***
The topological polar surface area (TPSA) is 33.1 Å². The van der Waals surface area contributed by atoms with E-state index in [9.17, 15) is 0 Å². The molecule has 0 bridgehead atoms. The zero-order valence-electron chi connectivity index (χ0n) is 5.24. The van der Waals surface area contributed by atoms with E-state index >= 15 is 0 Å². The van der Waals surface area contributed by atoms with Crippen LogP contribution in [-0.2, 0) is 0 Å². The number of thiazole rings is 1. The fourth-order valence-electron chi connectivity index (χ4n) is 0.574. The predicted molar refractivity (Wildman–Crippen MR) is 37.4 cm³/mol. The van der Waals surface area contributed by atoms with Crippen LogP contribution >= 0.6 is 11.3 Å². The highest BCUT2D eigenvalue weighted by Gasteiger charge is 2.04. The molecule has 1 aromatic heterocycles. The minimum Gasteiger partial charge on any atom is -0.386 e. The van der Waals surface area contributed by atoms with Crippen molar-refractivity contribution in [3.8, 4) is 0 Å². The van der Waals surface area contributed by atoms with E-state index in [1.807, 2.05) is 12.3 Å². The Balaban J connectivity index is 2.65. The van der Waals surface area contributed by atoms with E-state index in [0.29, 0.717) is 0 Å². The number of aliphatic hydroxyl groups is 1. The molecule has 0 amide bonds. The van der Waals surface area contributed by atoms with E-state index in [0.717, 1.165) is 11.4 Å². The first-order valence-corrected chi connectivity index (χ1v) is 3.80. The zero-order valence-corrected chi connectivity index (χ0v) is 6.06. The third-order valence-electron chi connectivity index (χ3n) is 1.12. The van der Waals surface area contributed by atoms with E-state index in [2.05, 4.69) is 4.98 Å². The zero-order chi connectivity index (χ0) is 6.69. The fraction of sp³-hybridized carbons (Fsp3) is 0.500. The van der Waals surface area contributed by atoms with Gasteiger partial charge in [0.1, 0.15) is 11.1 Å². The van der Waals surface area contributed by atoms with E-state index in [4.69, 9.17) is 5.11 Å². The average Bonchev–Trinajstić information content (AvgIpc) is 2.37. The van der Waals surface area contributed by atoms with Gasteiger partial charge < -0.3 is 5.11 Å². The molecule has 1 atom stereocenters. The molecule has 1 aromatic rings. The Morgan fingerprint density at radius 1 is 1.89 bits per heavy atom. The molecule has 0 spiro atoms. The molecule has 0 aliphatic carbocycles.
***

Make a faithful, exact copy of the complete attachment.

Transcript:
The topological polar surface area (TPSA) is 33.1 Å². The van der Waals surface area contributed by atoms with E-state index in [9.17, 15) is 0 Å². The molecule has 0 bridgehead atoms. The zero-order valence-electron chi connectivity index (χ0n) is 5.24. The van der Waals surface area contributed by atoms with E-state index >= 15 is 0 Å². The van der Waals surface area contributed by atoms with Crippen LogP contribution in [-0.2, 0) is 0 Å². The number of thiazole rings is 1. The fourth-order valence-electron chi connectivity index (χ4n) is 0.574. The predicted molar refractivity (Wildman–Crippen MR) is 37.4 cm³/mol. The van der Waals surface area contributed by atoms with Crippen LogP contribution >= 0.6 is 11.3 Å². The highest BCUT2D eigenvalue weighted by Gasteiger charge is 2.04. The molecule has 1 aromatic heterocycles. The minimum Gasteiger partial charge on any atom is -0.386 e. The van der Waals surface area contributed by atoms with Crippen molar-refractivity contribution in [3.8, 4) is 0 Å². The van der Waals surface area contributed by atoms with E-state index in [1.807, 2.05) is 12.3 Å². The Balaban J connectivity index is 2.65. The van der Waals surface area contributed by atoms with E-state index in [0.29, 0.717) is 0 Å². The number of aliphatic hydroxyl groups is 1. The molecule has 0 amide bonds. The van der Waals surface area contributed by atoms with E-state index in [0.717, 1.165) is 11.4 Å². The first-order valence-corrected chi connectivity index (χ1v) is 3.80. The zero-order valence-corrected chi connectivity index (χ0v) is 6.06. The third-order valence-electron chi connectivity index (χ3n) is 1.12. The van der Waals surface area contributed by atoms with E-state index in [2.05, 4.69) is 4.98 Å². The zero-order chi connectivity index (χ0) is 6.69. The fraction of sp³-hybridized carbons (Fsp3) is 0.500. The van der Waals surface area contributed by atoms with Gasteiger partial charge in [0.1, 0.15) is 11.1 Å². The van der Waals surface area contributed by atoms with E-state index in [4.69, 9.17) is 5.11 Å². The average Bonchev–Trinajstić information content (AvgIpc) is 2.37. The van der Waals surface area contributed by atoms with Gasteiger partial charge < -0.3 is 5.11 Å². The molecule has 1 atom stereocenters. The molecule has 1 aromatic rings. The Morgan fingerprint density at radius 1 is 1.89 bits per heavy atom. The molecule has 0 spiro atoms. The molecule has 0 aliphatic carbocycles.